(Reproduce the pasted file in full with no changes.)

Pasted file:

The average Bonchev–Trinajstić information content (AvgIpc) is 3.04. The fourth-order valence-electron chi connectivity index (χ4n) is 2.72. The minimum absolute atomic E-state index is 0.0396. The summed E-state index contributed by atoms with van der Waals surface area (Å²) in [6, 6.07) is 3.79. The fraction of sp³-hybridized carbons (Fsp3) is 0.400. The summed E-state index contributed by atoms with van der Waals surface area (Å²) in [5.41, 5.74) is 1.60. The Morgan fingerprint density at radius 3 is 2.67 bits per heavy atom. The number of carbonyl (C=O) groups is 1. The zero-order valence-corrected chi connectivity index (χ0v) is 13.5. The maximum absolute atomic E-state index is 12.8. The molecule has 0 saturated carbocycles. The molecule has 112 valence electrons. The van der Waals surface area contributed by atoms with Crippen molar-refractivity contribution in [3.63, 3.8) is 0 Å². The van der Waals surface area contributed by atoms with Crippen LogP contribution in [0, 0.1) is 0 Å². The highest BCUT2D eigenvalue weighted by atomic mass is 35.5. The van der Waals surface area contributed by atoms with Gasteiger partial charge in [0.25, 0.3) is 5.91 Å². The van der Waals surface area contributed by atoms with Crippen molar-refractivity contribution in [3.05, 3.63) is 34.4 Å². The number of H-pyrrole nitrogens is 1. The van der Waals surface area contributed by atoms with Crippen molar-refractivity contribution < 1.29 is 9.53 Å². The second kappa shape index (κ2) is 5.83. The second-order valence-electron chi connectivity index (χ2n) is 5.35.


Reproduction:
The average Bonchev–Trinajstić information content (AvgIpc) is 3.04. The fourth-order valence-electron chi connectivity index (χ4n) is 2.72. The minimum absolute atomic E-state index is 0.0396. The summed E-state index contributed by atoms with van der Waals surface area (Å²) in [6, 6.07) is 3.79. The fraction of sp³-hybridized carbons (Fsp3) is 0.400. The summed E-state index contributed by atoms with van der Waals surface area (Å²) in [5.41, 5.74) is 1.60. The Morgan fingerprint density at radius 3 is 2.67 bits per heavy atom. The number of carbonyl (C=O) groups is 1. The zero-order valence-corrected chi connectivity index (χ0v) is 13.5. The maximum absolute atomic E-state index is 12.8. The molecule has 0 saturated carbocycles. The molecule has 112 valence electrons. The van der Waals surface area contributed by atoms with Crippen molar-refractivity contribution in [3.63, 3.8) is 0 Å². The van der Waals surface area contributed by atoms with Crippen LogP contribution in [0, 0.1) is 0 Å². The highest BCUT2D eigenvalue weighted by atomic mass is 35.5. The van der Waals surface area contributed by atoms with Gasteiger partial charge in [0.25, 0.3) is 5.91 Å². The van der Waals surface area contributed by atoms with Crippen molar-refractivity contribution in [3.05, 3.63) is 34.4 Å². The number of H-pyrrole nitrogens is 1. The van der Waals surface area contributed by atoms with Crippen molar-refractivity contribution < 1.29 is 9.53 Å². The second kappa shape index (κ2) is 5.83. The second-order valence-electron chi connectivity index (χ2n) is 5.35.